Hello once again, and I am still in the process of working out my not-so-short-story dilemma, while at the same time trying to battle all the other happenings, mainly basically everything not related to writing. But they are my hobbies still and I enjoy them, you can almost smell the procrastination in me. But anyway, this was another piece done in the same style of Rain Boy, as in, it’s part of what I like to call, the Rain Series. In other words, it’s central themes divulge around Rain. This was uses Rain in a way to mask the insecurities of the main character. Though, there’s still more to it than that. Here you go, “Rain Song”.
I wanted him to hear me sing one last time. I loved singing. From as long as I can remember, I’ve always been singing. I loved singing for my parents, but they told me to never sing for my friends. I didn’t know why, and when I asked, they looked away. I didn’t want to disappoint my parents, so I listened and never sang to my friends. I soon found out that in doing so, I was lonely. I wanted my friends to listen to me sing, and I wanted them to clap and smile like my parents. And so I went and sang to my friends. They all smiled and cheered when my song was done. However, when I got home, my parents were enraged. They yelled at me, hit me, and threw me against the wall. They told me to never sing again.
But I still wanted to sing. I liked singing, and the joy it brought me, and the joy it used to bring to the people around me. I thought about a way I could sing without my parents knowing, and realized that no matter where I was, they would hear me sing. So, whenever it rained I would go outside to sing. The rain would drown out my voice and my parents wouldn’t know. It took me quite a while to try out my plan, and when I did, I was happy. When I heard it was raining, I would rush out with my umbrella and run towards the park where a sunroof would shield me from the rain. It was strange to sing in an empty park, but I didn’t care. After I was done singing, I would go back home, and my parents wouldn’t yell at me. My plan had worked.
Every day when it rained, I would go out to the same park to sing. My voice would be drowned out by the pitter patter of the rain, but I at least could hear my own voice and still be happy. I wondered whether I should invite my friends to listen to me sing, but I thought that if I did it would be hard to listen to me and they would not be very happy. So I sang to myself. It never occurred to me how lonely I seemed. I was just happy that I could sing again.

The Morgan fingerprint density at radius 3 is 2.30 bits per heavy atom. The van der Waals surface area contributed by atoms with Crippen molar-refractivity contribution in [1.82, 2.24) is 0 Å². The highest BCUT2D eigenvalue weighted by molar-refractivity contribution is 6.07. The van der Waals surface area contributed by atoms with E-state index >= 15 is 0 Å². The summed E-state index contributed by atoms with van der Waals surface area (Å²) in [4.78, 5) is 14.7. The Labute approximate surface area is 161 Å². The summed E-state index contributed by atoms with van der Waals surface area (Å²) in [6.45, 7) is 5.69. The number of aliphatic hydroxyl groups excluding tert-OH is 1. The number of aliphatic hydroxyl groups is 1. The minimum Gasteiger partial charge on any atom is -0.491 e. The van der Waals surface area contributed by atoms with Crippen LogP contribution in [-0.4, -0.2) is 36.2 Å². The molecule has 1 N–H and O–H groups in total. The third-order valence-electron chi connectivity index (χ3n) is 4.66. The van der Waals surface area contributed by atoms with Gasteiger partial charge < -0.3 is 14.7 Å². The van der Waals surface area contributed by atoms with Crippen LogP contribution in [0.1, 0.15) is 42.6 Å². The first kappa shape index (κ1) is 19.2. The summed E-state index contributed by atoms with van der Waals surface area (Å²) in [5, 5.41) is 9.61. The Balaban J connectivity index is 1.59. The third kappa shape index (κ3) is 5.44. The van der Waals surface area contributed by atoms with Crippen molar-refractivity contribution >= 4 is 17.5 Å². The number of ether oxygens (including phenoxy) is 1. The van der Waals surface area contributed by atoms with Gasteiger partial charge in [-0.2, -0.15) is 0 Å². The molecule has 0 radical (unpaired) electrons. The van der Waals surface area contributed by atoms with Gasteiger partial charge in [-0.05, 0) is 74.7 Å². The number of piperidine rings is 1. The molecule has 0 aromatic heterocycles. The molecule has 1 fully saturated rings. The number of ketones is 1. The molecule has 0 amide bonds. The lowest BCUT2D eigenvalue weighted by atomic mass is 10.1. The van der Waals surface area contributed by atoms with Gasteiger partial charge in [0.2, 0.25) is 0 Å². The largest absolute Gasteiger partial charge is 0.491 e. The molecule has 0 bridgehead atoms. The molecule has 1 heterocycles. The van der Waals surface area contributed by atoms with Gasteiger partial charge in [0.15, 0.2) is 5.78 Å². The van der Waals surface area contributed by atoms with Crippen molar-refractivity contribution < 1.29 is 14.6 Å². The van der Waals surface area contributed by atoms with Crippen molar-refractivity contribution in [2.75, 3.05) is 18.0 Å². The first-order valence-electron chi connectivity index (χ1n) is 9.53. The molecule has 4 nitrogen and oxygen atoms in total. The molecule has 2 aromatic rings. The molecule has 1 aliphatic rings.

One day while I was singing in the rain, I saw him. He had short black hair, gentle brown eyes, and his sleeves were rolled up from the rain. I didn’t know when he had arrived, but he soon found shelter underneath the sunroof. I waited for him to leave before I sang, but he didn’t. The rain kept him in place, and it kept me spell bounded. It felt like I had an obligation to sing to keep up with tradition. Unknowingly so, I had never failed to come out to sing before. I wasn’t planning to end it that day. And so, without regard for his presence, without knowing his person, I began to sing. My voice began pouring into the rain, and I bellowed out every last chord in my body until the rain let out. Then he clapped. He began clapping for me and he smiled as I turned.
“People don’t usually sing in the rain. But that was beautiful.”
“You were listening?” My voice was quite strained, and so it took much more out of me to answer back.
“Of course I was. Didn’t give me much choice unless I wanted to get soaked.” He placed one hand out of the sunroof, and waited. Once he confirmed that there wasn’t any extra rain to be had, he walked out, and into the subjugating sunlight. He smiled back at me and then said, “Why don’t you sing now? While it’s nice out.” I looked at him, and then shook my head. He seemed down casted by my notion and then waved, “Well. Maybe next time, okay?” I nodded and waved him off. That was the last time I saw him.
I continued to sing everyday in the rain, but I never saw that boy. Eventually, my tradition became a want. I was hoping to see him again, to have someone to listen to my singing, to bring joy into someone’s life. But it never happened. I sang into the rain hoping that he would be there to listen. I sang into the rain hoping that wherever he was, he would clap and smile for me. I sang into the rain to dissuade myself that I could ever have hope. I soon raised my voice, and sang louder. I sang louder into the rain thinking that if he heard me, he would stop and listen. Except that never happened. My voice became even more starched by the end of every rain and soon I would have to take medicine so that my voice would not be lost. My parents at this point grew suspicious of my activities. They had no evidence that I was still singing, and so that suspicion slowly faded. As I went back to that park, I learned not to sing so loudly. I learned not to hold onto the hope that he might come back to listen. Instead, I sang for myself. My voice escaped my voice and entered my ears. It was drowned out by the rain, and no one would ever hear me sing. This was for the best, I thought. This was my own rain song.